How face masks can limit exposure to pollen

Most of us got used to wearing face masks at the height of the pandemic, but for anyone living with hay fever this summer, a face mask can certainly help protect against pollen too.

Pollen produced by trees and grasses is a fine powder made up of microscopic pollen grains and because it is very light it can be easily carried by the wind so you don’t necessarily need to be in an area near trees or grass to feel the effects of pollen if you live with hay fever – the sneezing, itchy, blocked nose, itchy watery eyes and other symptoms that can make life miserable during the spring and summer.

Wearing a face mask during a high pollen count can help. As well as acting as a barrier to pollen and reducing the amount of pollen inhaled, research suggests that wearing a face mask may reduce allergic rhinitis symptoms by increasing the temperature and humidity of the air breathed in while wearing a mask. This reduces the reactivity of the nose and in turn reduces the allergic rhinitis (hay fever) symptoms.

To reduce symptoms of allergic rhinitis and allergic conjunctivitis the best advice to help limit exposure to windborne pollens is to wear a mask, a pair of wraparound sunglasses and hat with a peak or a large brim when you’re outdoors to keep airborne allergens from getting in your nose, eyes and into your hair.

Choose a mask that blocks pollen and ultrafine dust particles and is washable and quick drying and keep spares in your car, at work and at home.  And most important, make sure your mask is comfortable and a good fit.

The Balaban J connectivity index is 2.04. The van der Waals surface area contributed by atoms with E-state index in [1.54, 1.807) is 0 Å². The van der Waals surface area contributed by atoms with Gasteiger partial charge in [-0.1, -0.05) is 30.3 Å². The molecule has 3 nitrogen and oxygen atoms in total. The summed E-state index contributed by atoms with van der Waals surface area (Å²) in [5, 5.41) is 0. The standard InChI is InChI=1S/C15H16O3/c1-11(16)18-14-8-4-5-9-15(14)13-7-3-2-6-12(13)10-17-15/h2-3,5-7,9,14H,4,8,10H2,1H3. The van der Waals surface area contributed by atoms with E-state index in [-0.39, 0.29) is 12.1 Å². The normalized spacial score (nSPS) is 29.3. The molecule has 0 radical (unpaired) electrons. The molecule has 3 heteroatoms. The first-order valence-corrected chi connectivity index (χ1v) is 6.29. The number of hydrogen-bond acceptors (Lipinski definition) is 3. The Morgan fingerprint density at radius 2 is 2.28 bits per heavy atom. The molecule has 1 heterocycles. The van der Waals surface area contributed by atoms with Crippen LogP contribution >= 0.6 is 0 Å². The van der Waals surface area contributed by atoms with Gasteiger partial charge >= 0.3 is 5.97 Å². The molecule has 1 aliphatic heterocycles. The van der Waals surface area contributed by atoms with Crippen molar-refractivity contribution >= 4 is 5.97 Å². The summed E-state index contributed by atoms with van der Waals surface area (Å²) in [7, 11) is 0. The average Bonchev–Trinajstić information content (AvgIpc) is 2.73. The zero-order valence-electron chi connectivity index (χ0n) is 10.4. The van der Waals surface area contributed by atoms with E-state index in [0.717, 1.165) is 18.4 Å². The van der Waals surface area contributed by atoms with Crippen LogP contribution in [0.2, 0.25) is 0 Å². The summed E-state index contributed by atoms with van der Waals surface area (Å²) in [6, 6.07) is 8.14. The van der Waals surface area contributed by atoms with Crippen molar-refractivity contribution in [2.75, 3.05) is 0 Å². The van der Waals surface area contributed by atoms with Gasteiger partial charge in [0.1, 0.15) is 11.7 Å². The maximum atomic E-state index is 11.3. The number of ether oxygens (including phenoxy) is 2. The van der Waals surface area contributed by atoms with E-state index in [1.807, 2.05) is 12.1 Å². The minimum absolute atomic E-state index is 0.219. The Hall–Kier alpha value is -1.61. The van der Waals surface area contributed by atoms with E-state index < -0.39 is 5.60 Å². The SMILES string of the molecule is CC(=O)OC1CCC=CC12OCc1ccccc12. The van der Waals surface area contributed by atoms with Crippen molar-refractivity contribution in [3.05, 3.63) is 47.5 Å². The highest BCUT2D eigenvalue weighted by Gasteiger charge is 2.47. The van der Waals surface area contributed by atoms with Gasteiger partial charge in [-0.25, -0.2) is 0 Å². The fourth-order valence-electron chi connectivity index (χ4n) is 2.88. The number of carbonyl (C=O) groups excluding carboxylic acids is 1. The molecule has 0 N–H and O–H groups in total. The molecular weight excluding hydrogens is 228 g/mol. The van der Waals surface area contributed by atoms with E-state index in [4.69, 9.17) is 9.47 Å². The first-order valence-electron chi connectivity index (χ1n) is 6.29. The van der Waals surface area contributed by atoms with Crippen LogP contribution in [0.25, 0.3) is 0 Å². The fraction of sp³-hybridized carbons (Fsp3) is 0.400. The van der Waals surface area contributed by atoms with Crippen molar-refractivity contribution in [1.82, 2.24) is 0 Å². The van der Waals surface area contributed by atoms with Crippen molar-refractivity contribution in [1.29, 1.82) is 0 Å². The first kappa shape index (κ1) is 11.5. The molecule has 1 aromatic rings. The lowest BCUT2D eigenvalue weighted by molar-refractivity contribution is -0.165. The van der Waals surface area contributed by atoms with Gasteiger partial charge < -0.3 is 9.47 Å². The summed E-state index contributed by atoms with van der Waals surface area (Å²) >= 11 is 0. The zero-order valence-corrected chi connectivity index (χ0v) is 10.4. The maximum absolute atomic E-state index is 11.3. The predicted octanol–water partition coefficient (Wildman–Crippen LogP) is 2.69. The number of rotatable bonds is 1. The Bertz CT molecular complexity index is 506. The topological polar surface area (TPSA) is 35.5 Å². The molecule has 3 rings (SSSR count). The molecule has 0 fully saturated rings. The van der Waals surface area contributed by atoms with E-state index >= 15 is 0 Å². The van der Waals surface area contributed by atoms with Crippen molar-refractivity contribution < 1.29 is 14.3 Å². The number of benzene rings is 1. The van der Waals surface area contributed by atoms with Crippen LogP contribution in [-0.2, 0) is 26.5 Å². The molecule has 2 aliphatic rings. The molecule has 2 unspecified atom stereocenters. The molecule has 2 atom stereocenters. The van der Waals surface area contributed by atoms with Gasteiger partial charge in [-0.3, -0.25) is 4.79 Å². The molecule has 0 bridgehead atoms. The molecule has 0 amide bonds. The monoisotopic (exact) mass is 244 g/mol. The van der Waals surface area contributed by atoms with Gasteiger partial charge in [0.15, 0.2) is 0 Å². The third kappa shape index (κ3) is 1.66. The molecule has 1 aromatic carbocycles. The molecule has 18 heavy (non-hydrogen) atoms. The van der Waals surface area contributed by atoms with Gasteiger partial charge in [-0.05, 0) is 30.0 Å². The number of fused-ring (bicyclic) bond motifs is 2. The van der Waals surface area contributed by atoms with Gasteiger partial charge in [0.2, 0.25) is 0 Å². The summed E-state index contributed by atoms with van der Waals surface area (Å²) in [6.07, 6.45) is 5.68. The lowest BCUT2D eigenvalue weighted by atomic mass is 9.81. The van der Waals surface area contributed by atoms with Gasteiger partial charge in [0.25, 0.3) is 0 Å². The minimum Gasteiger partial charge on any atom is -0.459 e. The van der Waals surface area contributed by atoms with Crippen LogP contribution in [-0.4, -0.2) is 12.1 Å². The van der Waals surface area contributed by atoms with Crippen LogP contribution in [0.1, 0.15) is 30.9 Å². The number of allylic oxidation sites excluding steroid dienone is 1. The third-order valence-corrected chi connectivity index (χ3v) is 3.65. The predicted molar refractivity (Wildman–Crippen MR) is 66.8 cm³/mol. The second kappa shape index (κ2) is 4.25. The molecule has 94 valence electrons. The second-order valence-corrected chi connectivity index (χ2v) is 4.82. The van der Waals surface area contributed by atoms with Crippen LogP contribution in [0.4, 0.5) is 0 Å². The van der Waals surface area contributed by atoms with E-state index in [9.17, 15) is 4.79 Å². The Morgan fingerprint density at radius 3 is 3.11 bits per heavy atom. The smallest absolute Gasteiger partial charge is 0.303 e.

We have put together some tips to help:

  1. If you are anxious or worried about wearing a face covering, you can try wearing one at home or outside for short periods to get used to the feeling of it.
  2. Face coverings come in many shapes and materials. Try experimenting with different types to see which is most comfortable and preferable for you. Choose one that fits well over your nose and mouth.
  3. Some people like to use an “ear-saver” to prevent the fastenings on their face covering rubbing on the ears. This might be a headband with buttons sewn on or an S-clip to fasten the mask behind the head instead of directly on the ears.
  4. Breathing whilst wearing a face covering can cause your glasses to fog up. To help prevent this, choose masks which have a nose clip or a flexible adjustable bridge to close the gap above the nose and prevent air reaching your glasses. Alternatively, some people like to use a strip of medical tape across the top of the mask. You can also try washing your glasses in soapy water to prevent them fogging up.
  5. Ensure that you have more than one face covering. Single-use masks should be disposed of after use and can be bought in bulk. Reusable fabric masks should always be washed after use.Invest in good quality fabric masks that can be washed  and dried several times.  Have additional masks to use whilst others are being washed. And keep a few masks in different places, such as your bag and car in case you forget to take one with you when going out.

Naroo Masks are endorsed by Allergy UK. Find out more about Naroo.